5. Fact of the Day - VINCENT VAN GOGH Did you know.... Few artist names are as recognizable (and as difficult to pronounce) as Vincent van Gogh. The Dutch painter’s name is synonymous with the art movement known as post-impressionism, and van Gogh made an incredible impact on the art world despite an abbreviated life. For all of the beautiful color, expression, mood, and extravagant wonder that filled his canvas, van Gogh struggled with mental illness. Despite these trials, he was an engine of creativity, and the strokes of his brush bestowed upon the world such gifts as “The Starry Night,” “Vase With Fifteen Sunflowers,” “Wheatfield With Crows,” “Irises,” “Café Terrace at Night,” and dozens of mesmerizing self-portraits. These seven facts explore the fascinating life of this self-made artist. 1. Van Gogh Started Painting at 27 And Was Mostly Self-Taught Born March 30, 1853, in Groot-Zundert, Netherlands, Vincent van Gogh arrived at art through a more circuitous route than most of his contemporaries. Although exposed to the art world at a young age by his mother’s interest in watercolors and his work at his uncle’s art dealership in The Hague, van Gogh suffered a nervous breakdown after a failed marriage proposal and instead started studying to become a preacher. It wasn’t until 1880 — after facing another rejection, this time from the evangelical committee itself — that van Gogh took up the pencil and paintbrush and began experimenting with art at the age of 27. Many of van Gogh’s early works were actually drawings; he believed the art form to be “the root of everything.” However, these drawings, some of which were masterpieces in their own right, were largely eclipsed by the incredible oil paintings that he created over the next decade. This body of work, considered by some to be one of the greatest ever created, eventually earned van Gogh a spot among the pantheon of history’s greatest artists. 2. Van Gogh Created 900 Paintings in Less Than 10 Years Seemingly making up for lost time, van Gogh painted around 900 paintings from November 1881 until his death in July 1890 at the age of 37. Van Gogh often depicted subjects like peasants or farmers (one of the most famous examples being “The Potato Eaters”), or even himself, because he was too poor to pay any models. Flowers were also a frequent subject. Although museum-goers can glimpse some of van Gogh’s most famous paintings crafted during these incredible years of creativity, many of the artist’s works were destroyed either after his death or during World War II. In addition to these lost works, another 85 van Gogh pieces are considered “missing” to this day. 3. Van Gogh May Have Sold Only One Painting in his Lifetime Although a number of theories suggest van Gogh sold or bartered a few paintings, the only verified account of a painting being sold during his lifetime was when “The Red Vineyard” sold at a Brussels exhibition for 400 Belgian francs in March 1890, only a few months before the artist’s death. Although a small amount today, those francs amounted to essentially two months’ living expenses in 1890. Overall, van Gogh was famously underappreciated as an artist during his lifetime. The popular conception of him is as a solitary genius who was shunned by the art community at large, and his combative and antisocial personality didn’t ingratiate himself to others. However, evidence exists that van Gogh was beginning to gain wider recognition a couple of years before his untimely death. An article published in the January 1890 issue of Mercure de France acknowledged van Gogh’s detractors but noted that he was ultimately understood by “his brothers, the true artists.” 4. Van Gogh Had an Intense Friendship With Famous Painter Paul Gauguin Much like van Gogh, Paul Gauguin was also unappreciated during his lifetime, but gained fame after his death for his inventive use of color, among other things. Gauguin arrived in the French town of Arles in October 1888 at the behest of Theo van Gogh — Gauguin’s art dealer and Vincent’s younger brother and benefactor. Theo promised Gauguin a small sum to look after his brother, and the artist saw the opportunity as a way to raise money for his return trip to Martinique, an island in the Caribbean that served as Gauguin’s muse. Vincent, however, had other ideas, and hoped Gauguin would stay and be the leader of a new artistic community based in Arles. The two settled in a small house in the center of town, immortalized by van Gogh’s painting “The Yellow House,” and both artists painted similar subjects, developing a sort of rivalry. Gauguin even captured van Gogh in the creative process in his portrait titled “The Painter of Sunflowers.” However, van Gogh’s increasingly erratic behavior caused Gauguin to eventually flee Arles, but not before one of the most dramatic moments in art history unfolded. Speaking of which… 5. The Story About Van Gogh’s Ear Is Still a Mystery When people think of van Gogh, their minds usually meander among his masterworks, such as “The Starry Night” and “Sunflowers,” along with the infamous incident involving his severed ear. Today the story is filled with hyperbole and hearsay, and that’s largely because no one is exactly sure what took place on the evening of December 23, 1888. What we do know is that a fight erupted between Gauguin and van Gogh, and the latter suffered what some historians have called a “cataclysmic breakdown.” Gauguin’s first-hand account says van Gogh approached him with a razor before pausing and retreating back to their home. Understandably freaked out by the incident, Gauguin decided to check himself into a hotel and call it a night. It was at some point soon after this altercation that van Gogh took the razor to himself and mutilated his left ear. Some reports say the troubled artist only severed his ear lobe, but further analysis has uncovered that van Gogh in fact removed his entire ear, leaving only a piece of the lobe behind. The story goes that van Gogh then delivered the ear to a prostitute before collapsing at his home in a pool of blood. Although van Gogh did travel to Arles’ Red Light District that night, historians believe that he actually delivered the ear to a cleaner — not a prostitute. The details of the event will always remain hazy, but the dramatic moment is a powerful reminder of the mental illness van Gogh suffered from for his entire life. 6. Van Gogh painted “Starry Night” While in an Asylum That December night was a bloody tragedy for van Gogh, but it was only a chapter in the life of an artist who experienced dismal lows followed by unprecedented artistic highs. While staying at the Saint-Paul asylum in Saint-Rémy, France — recovering from the ear incident — van Gogh painted roughly 150 paintings at a pace of about one painting every other day. Sometime in mid-June of 1889, he painted his most well-known masterpiece: “The Starry Night.” The Dutch master was inspired by the view outside his second-story asylum window, which he had painted several times before. Because he couldn’t paint in the dark, he actually painted the view from memory during the day. The painting takes drastic departures from the actual view from his window, with the most obvious being that the dominant cypress trees in the foreground were actually much smaller in real life. Van Gogh also couldn’t glimpse a village from his window, and instead drew an idealized village (as it doesn’t resemble nearby Saint-Rémy). The night sky itself is also an amalgamation of nighttime and early dawn views, and while the swirls throughout the heavens might seem like a clear example of artistic license, some art historians argue that van Gogh — who was passionate about astronomy — would’ve likely known about the swirling depiction of spiral galaxies found in popular French astronomy books of the day. 7. Vincent’s Sister-in-Law Made Him Famous Theo van Gogh was Vincent’s constant companion and benefactor throughout his life. Theo supported his brother’s art and also sought care for Vincent’s mental illness. However, Theo himself wasn’t exactly a paragon of perfect health, and after Vincent’s suicide on July 29, 1890, Theo developed complications from syphilis and died only six months after his brother, at age 33. It’s very possible Vincent van Gogh would have remained a little-known Dutch post-impressionist if not for the tireless work of Theo’s wife and widow, Johanna “Jo” van Gogh-Bonger. After her husband’s death, Jo inherited Vincent’s paintings, and spent the rest of her life fulfilling her late husband’s wish to promote his brother’s art. Jo made strategic sales to collections that were visible to the public, and in 1905, she secured a Vincent van Gogh retrospective at Stedelijk Museum in Amsterdam, which showcased more than 480 works. As Vincent’s popularity rose, she also published, in 1914, a collection of letters written between him and her husband, which only raised appreciation for the artist. After Jo’s death in 1925, her son carried on her work and became one of the founding members of the Van Gogh Museum in Amsterdam. Source: Amazing Facts About Vincent Van Gogh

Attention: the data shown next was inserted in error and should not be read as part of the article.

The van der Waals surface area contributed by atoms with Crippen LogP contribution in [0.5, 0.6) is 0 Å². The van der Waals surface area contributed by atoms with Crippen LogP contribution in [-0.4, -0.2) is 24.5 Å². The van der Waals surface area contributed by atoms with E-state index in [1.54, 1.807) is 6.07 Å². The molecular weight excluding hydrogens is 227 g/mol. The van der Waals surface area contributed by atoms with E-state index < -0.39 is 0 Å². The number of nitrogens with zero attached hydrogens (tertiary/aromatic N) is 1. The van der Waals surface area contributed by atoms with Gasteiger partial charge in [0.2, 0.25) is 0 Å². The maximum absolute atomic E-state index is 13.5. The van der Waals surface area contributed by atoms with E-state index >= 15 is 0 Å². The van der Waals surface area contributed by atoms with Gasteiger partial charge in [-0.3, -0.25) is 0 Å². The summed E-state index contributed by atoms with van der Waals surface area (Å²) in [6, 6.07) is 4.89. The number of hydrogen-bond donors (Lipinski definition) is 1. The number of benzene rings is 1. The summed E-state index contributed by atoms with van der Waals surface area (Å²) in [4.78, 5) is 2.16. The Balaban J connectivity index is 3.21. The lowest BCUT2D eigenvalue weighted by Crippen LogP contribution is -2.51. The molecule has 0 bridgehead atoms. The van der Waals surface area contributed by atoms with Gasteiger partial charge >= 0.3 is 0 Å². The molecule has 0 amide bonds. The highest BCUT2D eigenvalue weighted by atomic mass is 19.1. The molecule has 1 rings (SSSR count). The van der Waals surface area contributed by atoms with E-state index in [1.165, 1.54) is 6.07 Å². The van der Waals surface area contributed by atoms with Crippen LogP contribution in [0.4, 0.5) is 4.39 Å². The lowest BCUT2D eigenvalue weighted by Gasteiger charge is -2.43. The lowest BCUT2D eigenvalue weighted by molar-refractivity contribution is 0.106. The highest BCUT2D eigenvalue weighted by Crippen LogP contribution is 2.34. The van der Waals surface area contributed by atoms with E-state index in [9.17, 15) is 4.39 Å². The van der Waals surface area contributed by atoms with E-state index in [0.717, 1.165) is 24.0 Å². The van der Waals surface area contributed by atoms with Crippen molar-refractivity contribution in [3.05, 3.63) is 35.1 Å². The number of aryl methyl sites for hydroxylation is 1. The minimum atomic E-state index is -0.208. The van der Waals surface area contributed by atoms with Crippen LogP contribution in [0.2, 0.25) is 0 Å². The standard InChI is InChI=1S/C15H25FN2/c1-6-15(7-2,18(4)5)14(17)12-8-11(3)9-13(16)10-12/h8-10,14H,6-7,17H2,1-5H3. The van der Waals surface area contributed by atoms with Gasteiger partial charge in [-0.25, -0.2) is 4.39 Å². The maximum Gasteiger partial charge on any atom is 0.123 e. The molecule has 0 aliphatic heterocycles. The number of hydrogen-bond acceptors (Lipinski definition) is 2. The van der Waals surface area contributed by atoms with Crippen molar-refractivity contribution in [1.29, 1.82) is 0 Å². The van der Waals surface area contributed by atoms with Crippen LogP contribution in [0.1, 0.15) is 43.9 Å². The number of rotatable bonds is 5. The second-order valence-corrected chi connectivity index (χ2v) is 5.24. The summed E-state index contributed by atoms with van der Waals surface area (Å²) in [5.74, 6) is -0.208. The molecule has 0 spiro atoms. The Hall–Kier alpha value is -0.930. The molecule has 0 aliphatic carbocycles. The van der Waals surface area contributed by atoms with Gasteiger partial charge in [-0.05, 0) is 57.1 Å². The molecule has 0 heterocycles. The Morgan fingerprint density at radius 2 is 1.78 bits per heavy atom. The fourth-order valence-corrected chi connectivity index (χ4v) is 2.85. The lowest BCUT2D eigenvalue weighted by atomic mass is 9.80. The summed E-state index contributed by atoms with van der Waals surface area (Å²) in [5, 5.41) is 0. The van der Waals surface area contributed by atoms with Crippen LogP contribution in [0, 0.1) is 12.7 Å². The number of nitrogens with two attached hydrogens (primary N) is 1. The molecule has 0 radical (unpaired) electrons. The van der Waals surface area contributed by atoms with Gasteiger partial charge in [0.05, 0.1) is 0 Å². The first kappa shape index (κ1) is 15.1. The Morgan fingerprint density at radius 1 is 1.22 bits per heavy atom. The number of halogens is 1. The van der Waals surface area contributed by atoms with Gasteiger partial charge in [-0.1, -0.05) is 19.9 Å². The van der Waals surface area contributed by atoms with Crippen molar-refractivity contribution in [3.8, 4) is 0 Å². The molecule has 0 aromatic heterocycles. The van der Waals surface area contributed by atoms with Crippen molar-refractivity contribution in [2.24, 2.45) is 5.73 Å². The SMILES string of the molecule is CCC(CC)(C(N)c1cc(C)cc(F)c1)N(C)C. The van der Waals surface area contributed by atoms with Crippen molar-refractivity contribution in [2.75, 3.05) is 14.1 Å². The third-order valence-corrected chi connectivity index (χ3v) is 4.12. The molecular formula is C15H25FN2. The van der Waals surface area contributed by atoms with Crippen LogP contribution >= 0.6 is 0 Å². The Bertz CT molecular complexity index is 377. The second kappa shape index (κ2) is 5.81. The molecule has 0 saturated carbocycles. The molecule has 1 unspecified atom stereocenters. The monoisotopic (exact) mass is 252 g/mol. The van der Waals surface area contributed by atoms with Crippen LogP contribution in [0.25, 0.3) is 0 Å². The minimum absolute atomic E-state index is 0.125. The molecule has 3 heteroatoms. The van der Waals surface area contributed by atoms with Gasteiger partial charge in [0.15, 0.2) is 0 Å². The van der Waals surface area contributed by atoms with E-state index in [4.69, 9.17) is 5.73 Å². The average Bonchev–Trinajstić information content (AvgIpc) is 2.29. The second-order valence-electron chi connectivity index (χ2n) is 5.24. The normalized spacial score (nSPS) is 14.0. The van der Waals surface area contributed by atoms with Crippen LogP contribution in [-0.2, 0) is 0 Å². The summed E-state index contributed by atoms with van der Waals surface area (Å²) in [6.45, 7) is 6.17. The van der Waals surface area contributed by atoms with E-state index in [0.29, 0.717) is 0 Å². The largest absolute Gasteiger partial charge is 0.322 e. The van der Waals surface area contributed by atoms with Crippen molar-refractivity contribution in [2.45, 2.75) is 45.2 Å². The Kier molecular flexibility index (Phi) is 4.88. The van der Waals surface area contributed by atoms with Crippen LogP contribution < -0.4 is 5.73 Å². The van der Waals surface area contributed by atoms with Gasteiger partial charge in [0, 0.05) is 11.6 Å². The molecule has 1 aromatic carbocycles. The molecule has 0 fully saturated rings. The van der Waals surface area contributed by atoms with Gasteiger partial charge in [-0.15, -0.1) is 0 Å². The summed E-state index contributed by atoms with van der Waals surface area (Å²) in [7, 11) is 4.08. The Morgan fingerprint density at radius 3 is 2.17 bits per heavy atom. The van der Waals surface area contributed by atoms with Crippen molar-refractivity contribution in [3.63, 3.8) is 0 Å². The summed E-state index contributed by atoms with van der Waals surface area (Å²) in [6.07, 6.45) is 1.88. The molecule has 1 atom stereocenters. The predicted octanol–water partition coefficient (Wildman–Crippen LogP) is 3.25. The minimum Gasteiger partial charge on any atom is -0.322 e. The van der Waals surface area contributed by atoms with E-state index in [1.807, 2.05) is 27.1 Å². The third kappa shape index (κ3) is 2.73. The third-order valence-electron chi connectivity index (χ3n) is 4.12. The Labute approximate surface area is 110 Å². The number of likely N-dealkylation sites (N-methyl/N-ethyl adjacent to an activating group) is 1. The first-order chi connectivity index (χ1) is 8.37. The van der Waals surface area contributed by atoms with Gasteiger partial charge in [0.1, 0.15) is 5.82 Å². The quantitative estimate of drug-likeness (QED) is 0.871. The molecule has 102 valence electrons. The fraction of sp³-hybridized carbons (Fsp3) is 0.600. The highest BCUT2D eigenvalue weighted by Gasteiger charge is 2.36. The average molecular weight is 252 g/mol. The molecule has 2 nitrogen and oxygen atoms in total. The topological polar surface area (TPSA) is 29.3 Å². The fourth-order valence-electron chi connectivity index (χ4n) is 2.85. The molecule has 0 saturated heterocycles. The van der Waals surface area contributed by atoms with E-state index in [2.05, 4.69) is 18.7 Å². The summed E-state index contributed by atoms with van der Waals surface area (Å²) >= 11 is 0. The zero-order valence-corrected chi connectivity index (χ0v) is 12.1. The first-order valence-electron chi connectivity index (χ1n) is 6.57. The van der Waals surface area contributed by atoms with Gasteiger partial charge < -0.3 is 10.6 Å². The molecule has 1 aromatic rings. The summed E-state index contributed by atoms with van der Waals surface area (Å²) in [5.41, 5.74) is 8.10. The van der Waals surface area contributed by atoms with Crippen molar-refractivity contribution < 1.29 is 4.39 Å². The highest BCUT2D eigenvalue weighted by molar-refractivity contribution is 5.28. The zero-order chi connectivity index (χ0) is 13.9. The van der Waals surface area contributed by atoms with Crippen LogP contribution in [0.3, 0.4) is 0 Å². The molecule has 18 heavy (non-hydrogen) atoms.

6. What's the Word: POTHER pronunciation: [PAH-thər] Part of speech: noun Origin: Unknown, late 16th century Meaning: 1. A commotion or fuss. Example: "Andrew does his grocery shopping when the stores open to avoid the pother of rush-hour shoppers." "Despite the different ages of the campers, it was a relaxing week with no pother to speak of." About Pother The etymological origin of “pother” is unclear. It may be related to the Dutch “peuteren” (meaning “to rummage” or “poke”), but it also bears resemblance to the English “potter” (meaning “to prod”) or “pudder” (meaning “to make a fuss”). Did you Know? While “pother” is a close synonym for “bother” (“worry, effort, or difficulty"), it actually entered English a few centuries earlier. It’s related to a couple of other early English words: “potter” (meaning “to prod”) and “pudder” (meaning “to fuss”), but like “pother,” these have mostly fallen out of use in modern English. What a pother, indeed.